Real Property – Easements – Creation of easements
Parties were next–door neighbours. Appellants lived on property A and respondents lived on Property B. First disputed area, driveway area, ran along driveway of respondents’ property where it was likely to be used for parking and in passing by garage to access house, but was not fenced off or otherwise inaccessible to appellants. Second disputed area, backyard area, was fenced off and inaccessible to appellants. Appellants had clear title to both disputed areas. Appellant brought application for declaration that title was unencumbered by any possessory claim by respondents. Respondents brought application for declaration they were entitled to use both disputed areas. Appellants' application dismissed; respondents’ application granted. Application judge found that respondents' predecessors in title to Property B had acquired prescriptive easement over portion of disputed strip abutting their driveway through over 20 years of open and continuous use without permission of former owners of Property A. Application judge determined that predecessors in title to Property B had erected gate that effectively excluded former owners of Property A from entering backyard without permission. Appellants appealed. Appeal allowed. Respondents' evidence concerning historic use of disputed driveway area consisted primarily of parking on driveway close to side door of Property B, most notably for purposes of unloading small children, groceries and other things from their cars. Predecessors in title's evidence of historic use of disputed driveway area fell short of establishing that it was continuous or permanent. It was tied to specific time–limited activities that were sporadic and use did not always require occupation of disputed driveway area. Photographs of disputed driveway area revealed that driveway was wide enough that predecessors in title could park their cars on their own driveway without occupying disputed driveway area. Historic use relied upon by respondents may have been personally convenient to their predecessors in title, but it did not serve as reasonably necessary accommodation to their property. Application judge erred in finding that respondents had demonstrated that prescriptive easement arose. Declaratory relief requested by appellants granted, stating that their title to Property A alongside driveway of Property B and alongside original detached garage was unencumbered by any possessory or non–possessory claims by respondents.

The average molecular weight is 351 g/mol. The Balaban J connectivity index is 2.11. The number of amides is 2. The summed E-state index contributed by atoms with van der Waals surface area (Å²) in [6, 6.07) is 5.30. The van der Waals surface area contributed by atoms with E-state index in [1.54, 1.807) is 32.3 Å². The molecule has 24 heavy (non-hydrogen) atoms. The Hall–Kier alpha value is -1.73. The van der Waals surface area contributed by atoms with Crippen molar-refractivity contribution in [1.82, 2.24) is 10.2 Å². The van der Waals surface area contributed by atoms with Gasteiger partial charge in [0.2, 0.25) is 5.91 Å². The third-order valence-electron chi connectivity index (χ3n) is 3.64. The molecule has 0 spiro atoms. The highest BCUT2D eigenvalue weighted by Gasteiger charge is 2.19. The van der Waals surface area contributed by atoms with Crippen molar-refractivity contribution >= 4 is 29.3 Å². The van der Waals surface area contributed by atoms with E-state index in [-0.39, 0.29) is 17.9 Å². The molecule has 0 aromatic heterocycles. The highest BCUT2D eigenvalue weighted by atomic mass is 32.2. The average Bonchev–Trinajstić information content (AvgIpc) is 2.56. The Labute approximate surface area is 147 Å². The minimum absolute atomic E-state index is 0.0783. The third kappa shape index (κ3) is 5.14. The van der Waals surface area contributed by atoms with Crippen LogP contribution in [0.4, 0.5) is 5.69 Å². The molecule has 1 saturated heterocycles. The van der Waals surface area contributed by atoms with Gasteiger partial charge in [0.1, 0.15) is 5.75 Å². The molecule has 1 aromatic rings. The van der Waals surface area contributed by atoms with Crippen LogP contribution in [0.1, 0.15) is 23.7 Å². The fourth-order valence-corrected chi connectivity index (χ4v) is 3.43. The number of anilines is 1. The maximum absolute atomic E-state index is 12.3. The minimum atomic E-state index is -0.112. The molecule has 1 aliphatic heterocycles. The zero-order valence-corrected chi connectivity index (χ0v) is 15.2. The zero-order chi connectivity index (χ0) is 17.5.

Vivekanandan v. Terzian (2020), 2020 CarswellOnt 1699, 2020 ONCA 110, Alexandra Hoy A.C.J.O., K. van Rensburg J.A., and L.B. Roberts J.A. (Ont. C.A.); reversed (2018), 2018 CarswellOnt 10764, 2018 ONSC 4052, E.M. Morgan J. (Ont. S.C.J.).
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